The results of the study further show that the students from the other school that adopted Science Bits, Solc School (Barcelona), also experienced a significant improvement. “The Science Bits methodology is very successful because the construction of knowledge is based on guided inquiry, elaboration, and contextualized application. Our experience over these years has also revealed two additional strengths. The first being that the activities of the Evaluate section allow for a contextualized, rich, and cross-curricular evaluation of learning. This is a good example of the fact that when we transform evaluation, we are transforming the way we teach and learn. The second strength is that the lab simulators are so realistic that the standard classroom can be transformed into a laboratory, but they are also informative of a series of practices that the teacher can actually carry out in the school’s laboratory. This highlights the great adaptability of Science Bits to the reality of each school, “says Pep Espigol, science teacher and pedagogical director at the Solc School.
Evidence Based Education
“If we demand that any medical treatment is subject to a strict scientific control that ensures its effectiveness and assesses risks before its application, why don’t we do the same in education? Why don’t we demand that the instructional methods and resources offered to schools are based on research and subject to study to verify their effectiveness?,” says Hector Ruiz-Martin, director of the International Science Teaching Foundation and researcher in the field of cognitive psychology of memory and learning in educational contexts. Ruiz-Martin, author of “How Do We Learn? A Scientific Approach to Learning and Teaching“, advocates for developing learning and teaching resources that are based on scientific evidence.
“Today we have scientific knowledge about what actions and circumstances promote lasting, transferable, functional, and productive learning, but also a huge amount of evidence obtained directly from the classroom by teachers from across all instructional stages and educational contexts. It makes no sense that we do not take advantage of all this information to better support instructional practices, nor does it make sense that we do not evaluate its application objectively to make better decisions,” adds Ruiz-Martin. Heading up the International Science Teaching Foundation, Ruiz-Martin is committed to permanent research and development, an approach that allows for progressively adjusting instructional solutions so that they adapt to different contexts and improve their effectiveness.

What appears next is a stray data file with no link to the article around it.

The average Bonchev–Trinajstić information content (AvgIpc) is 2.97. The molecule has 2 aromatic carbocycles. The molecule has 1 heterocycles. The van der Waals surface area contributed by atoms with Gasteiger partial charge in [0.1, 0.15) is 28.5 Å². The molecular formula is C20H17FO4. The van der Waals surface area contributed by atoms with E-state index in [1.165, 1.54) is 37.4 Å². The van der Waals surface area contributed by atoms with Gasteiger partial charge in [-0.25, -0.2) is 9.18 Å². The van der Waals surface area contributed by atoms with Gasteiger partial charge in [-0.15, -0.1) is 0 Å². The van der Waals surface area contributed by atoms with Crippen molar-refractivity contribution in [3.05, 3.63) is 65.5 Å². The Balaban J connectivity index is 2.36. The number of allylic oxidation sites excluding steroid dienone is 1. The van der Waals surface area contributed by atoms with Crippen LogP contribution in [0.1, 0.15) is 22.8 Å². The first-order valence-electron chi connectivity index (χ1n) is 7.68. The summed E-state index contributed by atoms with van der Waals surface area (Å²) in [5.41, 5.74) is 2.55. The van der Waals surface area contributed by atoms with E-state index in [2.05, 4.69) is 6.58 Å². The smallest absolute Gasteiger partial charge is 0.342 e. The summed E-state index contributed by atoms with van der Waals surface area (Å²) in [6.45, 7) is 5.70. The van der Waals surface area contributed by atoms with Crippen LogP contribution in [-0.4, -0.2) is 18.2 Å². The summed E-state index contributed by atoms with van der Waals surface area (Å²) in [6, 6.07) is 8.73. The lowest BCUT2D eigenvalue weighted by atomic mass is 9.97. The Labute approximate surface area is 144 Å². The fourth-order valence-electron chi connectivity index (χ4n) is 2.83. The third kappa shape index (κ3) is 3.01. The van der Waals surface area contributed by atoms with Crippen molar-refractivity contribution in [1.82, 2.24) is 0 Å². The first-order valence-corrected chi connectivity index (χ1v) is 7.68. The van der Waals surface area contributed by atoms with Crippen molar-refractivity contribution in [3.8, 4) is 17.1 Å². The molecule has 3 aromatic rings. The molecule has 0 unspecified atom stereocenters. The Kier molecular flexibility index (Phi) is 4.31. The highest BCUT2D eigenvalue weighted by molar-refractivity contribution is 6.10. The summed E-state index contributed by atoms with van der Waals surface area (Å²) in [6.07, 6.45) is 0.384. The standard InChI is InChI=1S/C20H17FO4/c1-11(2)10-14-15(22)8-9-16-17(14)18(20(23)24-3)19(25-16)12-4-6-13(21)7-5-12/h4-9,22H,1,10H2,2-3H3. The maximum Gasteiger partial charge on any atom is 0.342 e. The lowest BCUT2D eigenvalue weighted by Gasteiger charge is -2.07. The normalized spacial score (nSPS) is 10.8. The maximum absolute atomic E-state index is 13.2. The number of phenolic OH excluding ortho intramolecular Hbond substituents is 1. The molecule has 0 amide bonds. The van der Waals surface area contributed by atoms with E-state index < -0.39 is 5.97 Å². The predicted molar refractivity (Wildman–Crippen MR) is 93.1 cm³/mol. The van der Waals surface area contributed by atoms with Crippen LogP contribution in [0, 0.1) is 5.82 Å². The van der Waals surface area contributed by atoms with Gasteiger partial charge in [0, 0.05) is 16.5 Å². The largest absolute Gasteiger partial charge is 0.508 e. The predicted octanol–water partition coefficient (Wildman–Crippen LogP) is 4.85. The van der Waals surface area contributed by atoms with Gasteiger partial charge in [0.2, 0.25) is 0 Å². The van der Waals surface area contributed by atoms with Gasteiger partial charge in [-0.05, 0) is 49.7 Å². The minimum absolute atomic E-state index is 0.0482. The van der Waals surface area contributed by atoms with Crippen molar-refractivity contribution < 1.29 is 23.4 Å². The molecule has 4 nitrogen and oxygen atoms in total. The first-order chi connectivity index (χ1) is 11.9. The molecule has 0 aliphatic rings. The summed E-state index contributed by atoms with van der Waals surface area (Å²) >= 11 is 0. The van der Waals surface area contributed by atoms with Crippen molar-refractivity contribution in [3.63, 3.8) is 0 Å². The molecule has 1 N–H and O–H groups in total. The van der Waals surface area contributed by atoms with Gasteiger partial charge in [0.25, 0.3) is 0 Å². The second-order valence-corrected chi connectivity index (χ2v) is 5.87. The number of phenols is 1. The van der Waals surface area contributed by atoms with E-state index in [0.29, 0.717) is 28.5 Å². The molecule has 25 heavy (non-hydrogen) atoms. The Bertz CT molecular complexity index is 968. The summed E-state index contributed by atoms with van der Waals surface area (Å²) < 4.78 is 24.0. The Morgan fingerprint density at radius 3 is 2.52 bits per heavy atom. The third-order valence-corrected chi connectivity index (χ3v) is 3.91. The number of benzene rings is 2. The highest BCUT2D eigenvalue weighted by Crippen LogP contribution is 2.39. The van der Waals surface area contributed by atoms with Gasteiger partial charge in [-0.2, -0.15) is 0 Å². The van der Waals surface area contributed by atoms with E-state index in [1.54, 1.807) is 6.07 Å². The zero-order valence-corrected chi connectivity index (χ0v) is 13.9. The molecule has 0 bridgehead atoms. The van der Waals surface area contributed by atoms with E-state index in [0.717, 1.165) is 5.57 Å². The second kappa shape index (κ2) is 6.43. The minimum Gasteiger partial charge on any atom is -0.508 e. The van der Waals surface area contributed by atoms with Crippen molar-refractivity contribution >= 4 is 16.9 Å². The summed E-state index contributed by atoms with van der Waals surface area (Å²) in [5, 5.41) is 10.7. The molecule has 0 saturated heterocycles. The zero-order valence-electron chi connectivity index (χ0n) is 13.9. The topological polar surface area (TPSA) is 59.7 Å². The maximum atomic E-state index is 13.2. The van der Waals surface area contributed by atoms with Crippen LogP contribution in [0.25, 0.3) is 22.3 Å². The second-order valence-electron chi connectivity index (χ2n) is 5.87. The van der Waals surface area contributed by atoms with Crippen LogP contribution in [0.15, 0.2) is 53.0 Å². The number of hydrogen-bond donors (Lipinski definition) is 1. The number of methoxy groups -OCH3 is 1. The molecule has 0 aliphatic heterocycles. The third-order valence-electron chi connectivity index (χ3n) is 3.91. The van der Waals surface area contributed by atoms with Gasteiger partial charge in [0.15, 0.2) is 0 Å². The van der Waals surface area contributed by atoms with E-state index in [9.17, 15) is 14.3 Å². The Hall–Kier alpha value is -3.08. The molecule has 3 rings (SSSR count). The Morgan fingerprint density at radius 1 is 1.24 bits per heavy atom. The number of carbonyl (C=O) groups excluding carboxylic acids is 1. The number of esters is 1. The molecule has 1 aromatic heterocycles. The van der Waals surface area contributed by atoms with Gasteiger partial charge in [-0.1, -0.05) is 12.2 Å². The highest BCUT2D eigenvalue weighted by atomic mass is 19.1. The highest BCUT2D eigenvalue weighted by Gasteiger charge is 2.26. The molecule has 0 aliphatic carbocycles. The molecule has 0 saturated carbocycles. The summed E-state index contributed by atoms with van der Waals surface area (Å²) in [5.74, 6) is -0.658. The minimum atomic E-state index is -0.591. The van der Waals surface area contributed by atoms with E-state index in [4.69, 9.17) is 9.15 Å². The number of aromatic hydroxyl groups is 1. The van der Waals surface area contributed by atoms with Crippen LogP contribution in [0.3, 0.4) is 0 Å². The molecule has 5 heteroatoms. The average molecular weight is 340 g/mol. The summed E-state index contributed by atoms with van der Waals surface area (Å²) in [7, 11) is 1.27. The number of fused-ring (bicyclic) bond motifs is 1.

An Internationally Recognized and Award-Winning Project
The scientific approach to science teaching and learning adopted by Science Bits has won it more than 20 international awards. One such award is the Academics’ Choice Smart Book for Mind-Building Excellence, selected by a jury of academics from leading universities such as Princeton, Harvard, George Washington University, and other renowned educational institutions. Other awards include the United Nations World Summit Award, the CSIC Science in Action award (Spain’s largest public research body), the Qatar Foundation’s WISE Award, and the CODiE Award from the association for the software and digital content industries of the US.
Science Bits has firmly established itself in the education community only eight years after its launch. It is currently being used by almost 2,000 schools around the globe.
Link to the article: https://www.tandfonline.com/doi/full/10.1080/09500693.2021.1918354